The appeal of conspiracy theories

And while we’re on the subject of conspiracy theories (via Jezebel):

Chobani—the Greek yogurt manufacturer owned by Hamdi Ulukaya—has filed a defamation lawsuit against right-wing conspiracy theorist Alex Jones and his inflammatory website InfoWars, claiming that Jones’s network (which includes a blog and YouTube channel) falsely connected the Chobani factory, which is based in Twin Falls, Idaho and makes a practice out of hiring refugees, to the sexual assault of a five-year-old girl.

The company says that Jones has repeatedly ignored requests to remove slanderous statements, which include blaming a child’s sexual assault on Chobani’s refugee employees and claiming that she was raped at knifepoint by a group of Syrian men. (A child was in fact sexually assaulted, though not raped by the legal definition, by two minors from Iraq and Sudan. The perpetrators were not refugees employed by Chobani.) InfoWars also asserted that Chobani employees were responsible for a “500 percent increase in tuberculosis in Twin Falls,” a claim with no merit.

Meanwhile, I believe Rupert Murdoch drinks the blood of virgins to stay alive. Makes as much sense as deadly yogurt companies.

Profiles in mean-spirited incompetence

Here’s what you need to take from yesterday’s massive failure by the GOP. They shat on Obamacare for eight years, and they never even considered putting a plan together as an alternative. They just slapped something together after Election Day because they were certain the tiny-fingered, orange-glazed Richie Rich was going to lose to the qualified smart lady.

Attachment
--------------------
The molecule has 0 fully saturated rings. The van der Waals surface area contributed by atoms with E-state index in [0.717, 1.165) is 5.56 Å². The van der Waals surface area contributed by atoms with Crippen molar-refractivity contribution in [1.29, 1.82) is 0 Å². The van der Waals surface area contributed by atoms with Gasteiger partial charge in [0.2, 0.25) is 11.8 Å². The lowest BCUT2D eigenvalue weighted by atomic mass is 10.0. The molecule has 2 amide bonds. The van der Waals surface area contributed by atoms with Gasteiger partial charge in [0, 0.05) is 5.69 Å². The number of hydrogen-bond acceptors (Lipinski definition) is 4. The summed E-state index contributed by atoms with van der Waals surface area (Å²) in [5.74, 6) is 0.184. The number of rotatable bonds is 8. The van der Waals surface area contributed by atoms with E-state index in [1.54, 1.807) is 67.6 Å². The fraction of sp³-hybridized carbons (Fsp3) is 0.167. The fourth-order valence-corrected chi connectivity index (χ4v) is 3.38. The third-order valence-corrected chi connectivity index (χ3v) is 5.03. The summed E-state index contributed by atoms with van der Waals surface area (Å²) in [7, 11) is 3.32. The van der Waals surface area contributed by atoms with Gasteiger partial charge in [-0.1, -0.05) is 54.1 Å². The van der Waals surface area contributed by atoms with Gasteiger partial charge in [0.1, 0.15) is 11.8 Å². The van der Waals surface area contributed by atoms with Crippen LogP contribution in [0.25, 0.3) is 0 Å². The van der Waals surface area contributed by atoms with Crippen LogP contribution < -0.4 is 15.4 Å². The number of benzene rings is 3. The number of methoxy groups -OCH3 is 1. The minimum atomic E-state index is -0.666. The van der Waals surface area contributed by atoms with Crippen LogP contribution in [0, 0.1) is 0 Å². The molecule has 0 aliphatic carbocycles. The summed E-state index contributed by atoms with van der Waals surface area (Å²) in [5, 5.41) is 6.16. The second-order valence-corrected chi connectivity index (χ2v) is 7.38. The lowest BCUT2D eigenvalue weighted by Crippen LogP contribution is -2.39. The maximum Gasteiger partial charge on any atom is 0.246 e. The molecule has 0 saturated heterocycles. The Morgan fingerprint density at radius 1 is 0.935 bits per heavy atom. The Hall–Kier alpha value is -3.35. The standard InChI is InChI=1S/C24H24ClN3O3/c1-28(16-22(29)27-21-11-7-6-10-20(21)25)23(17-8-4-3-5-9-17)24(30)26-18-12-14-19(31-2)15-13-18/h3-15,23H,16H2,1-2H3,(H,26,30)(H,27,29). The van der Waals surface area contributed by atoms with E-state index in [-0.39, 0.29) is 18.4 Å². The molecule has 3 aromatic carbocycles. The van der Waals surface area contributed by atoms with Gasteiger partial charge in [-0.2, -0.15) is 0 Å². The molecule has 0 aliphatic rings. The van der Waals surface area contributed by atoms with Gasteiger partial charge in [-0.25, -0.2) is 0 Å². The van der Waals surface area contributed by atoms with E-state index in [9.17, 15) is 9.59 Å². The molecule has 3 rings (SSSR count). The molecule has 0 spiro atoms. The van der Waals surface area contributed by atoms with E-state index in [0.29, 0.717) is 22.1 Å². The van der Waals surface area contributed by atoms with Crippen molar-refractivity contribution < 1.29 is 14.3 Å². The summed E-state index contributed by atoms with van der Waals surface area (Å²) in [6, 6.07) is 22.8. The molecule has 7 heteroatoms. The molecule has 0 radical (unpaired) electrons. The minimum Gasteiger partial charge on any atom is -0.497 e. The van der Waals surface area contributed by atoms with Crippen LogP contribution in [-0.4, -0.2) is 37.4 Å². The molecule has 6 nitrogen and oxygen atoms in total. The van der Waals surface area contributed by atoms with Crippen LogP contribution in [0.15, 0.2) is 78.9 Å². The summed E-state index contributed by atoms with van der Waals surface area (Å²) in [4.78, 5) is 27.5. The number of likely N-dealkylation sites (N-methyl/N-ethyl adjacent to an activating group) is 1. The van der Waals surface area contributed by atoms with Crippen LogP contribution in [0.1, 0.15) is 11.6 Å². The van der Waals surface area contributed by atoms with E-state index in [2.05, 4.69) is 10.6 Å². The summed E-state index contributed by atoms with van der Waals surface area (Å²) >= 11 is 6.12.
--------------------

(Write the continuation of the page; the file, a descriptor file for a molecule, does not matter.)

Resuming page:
Republican leaders abruptly pulled their overhaul of the nation’s health-care system from the House floor on Friday, a dramatic defeat for President Trump and House Speaker Paul D. Ryan that leaves a major campaign promise unfulfilled and casts doubt on the Republican Party’s ability to govern.

What doubts? I knew they couldn’t govern.

When politicians lie, people die

Fantasy:

Vice President Mike Pence, at a stop in Louisville, Ky., vowed to repeal the Affordable Care Act, even as hundreds of people demonstrated outside in support of the federal health law.

“Obamacare has failed the people of Kentucky, Obamacare has failed the people of America and Obamacare must go!” Pence declared Friday to an enthusiastic invitation-only audience of more than 100.

Kentucky Gov. Matt Bevin, also a Republican opponent of the federal health law, introduced his “dear friend” Pence and said he shared his views on the law that has brought health coverage to more than half a million Kentuckians.

“Obamacare is a disaster,” Bevin said. “It needs to be repealed. It needs to be replaced!”

Reality: